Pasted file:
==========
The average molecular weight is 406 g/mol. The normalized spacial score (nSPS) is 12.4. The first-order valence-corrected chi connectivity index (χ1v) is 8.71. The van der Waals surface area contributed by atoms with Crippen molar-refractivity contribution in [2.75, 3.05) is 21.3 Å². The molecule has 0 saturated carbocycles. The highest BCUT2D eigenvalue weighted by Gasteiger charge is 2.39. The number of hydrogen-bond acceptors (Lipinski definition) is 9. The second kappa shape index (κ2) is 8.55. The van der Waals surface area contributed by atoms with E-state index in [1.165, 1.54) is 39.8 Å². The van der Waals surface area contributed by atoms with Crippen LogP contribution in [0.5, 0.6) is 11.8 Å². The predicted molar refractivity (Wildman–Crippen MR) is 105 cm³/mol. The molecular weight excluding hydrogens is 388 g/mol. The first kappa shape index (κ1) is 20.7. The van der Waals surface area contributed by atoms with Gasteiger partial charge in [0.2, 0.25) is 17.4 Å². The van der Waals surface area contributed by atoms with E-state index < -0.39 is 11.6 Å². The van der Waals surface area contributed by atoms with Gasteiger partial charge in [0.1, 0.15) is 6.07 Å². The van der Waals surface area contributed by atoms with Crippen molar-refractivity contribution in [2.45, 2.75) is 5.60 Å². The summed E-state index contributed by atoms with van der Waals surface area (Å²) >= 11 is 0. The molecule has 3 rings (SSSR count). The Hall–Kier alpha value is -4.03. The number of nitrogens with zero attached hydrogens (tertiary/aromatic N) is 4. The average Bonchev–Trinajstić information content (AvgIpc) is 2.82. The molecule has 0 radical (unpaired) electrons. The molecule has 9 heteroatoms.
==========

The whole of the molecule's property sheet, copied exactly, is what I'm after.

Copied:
The average molecular weight is 406 g/mol. The normalized spacial score (nSPS) is 12.4. The first-order valence-corrected chi connectivity index (χ1v) is 8.71. The van der Waals surface area contributed by atoms with Crippen molar-refractivity contribution in [2.75, 3.05) is 21.3 Å². The molecule has 0 saturated carbocycles. The highest BCUT2D eigenvalue weighted by Gasteiger charge is 2.39. The number of hydrogen-bond acceptors (Lipinski definition) is 9. The second kappa shape index (κ2) is 8.55. The van der Waals surface area contributed by atoms with E-state index in [1.165, 1.54) is 39.8 Å². The van der Waals surface area contributed by atoms with Crippen LogP contribution in [0.5, 0.6) is 11.8 Å². The predicted molar refractivity (Wildman–Crippen MR) is 105 cm³/mol. The molecular weight excluding hydrogens is 388 g/mol. The first kappa shape index (κ1) is 20.7. The van der Waals surface area contributed by atoms with Gasteiger partial charge in [0.2, 0.25) is 17.4 Å². The van der Waals surface area contributed by atoms with E-state index < -0.39 is 11.6 Å². The van der Waals surface area contributed by atoms with Gasteiger partial charge in [0.1, 0.15) is 6.07 Å². The van der Waals surface area contributed by atoms with Crippen molar-refractivity contribution in [2.45, 2.75) is 5.60 Å². The summed E-state index contributed by atoms with van der Waals surface area (Å²) >= 11 is 0. The molecule has 3 rings (SSSR count). The Hall–Kier alpha value is -4.03. The number of nitrogens with zero attached hydrogens (tertiary/aromatic N) is 4. The average Bonchev–Trinajstić information content (AvgIpc) is 2.82. The molecule has 0 radical (unpaired) electrons. The molecule has 9 heteroatoms.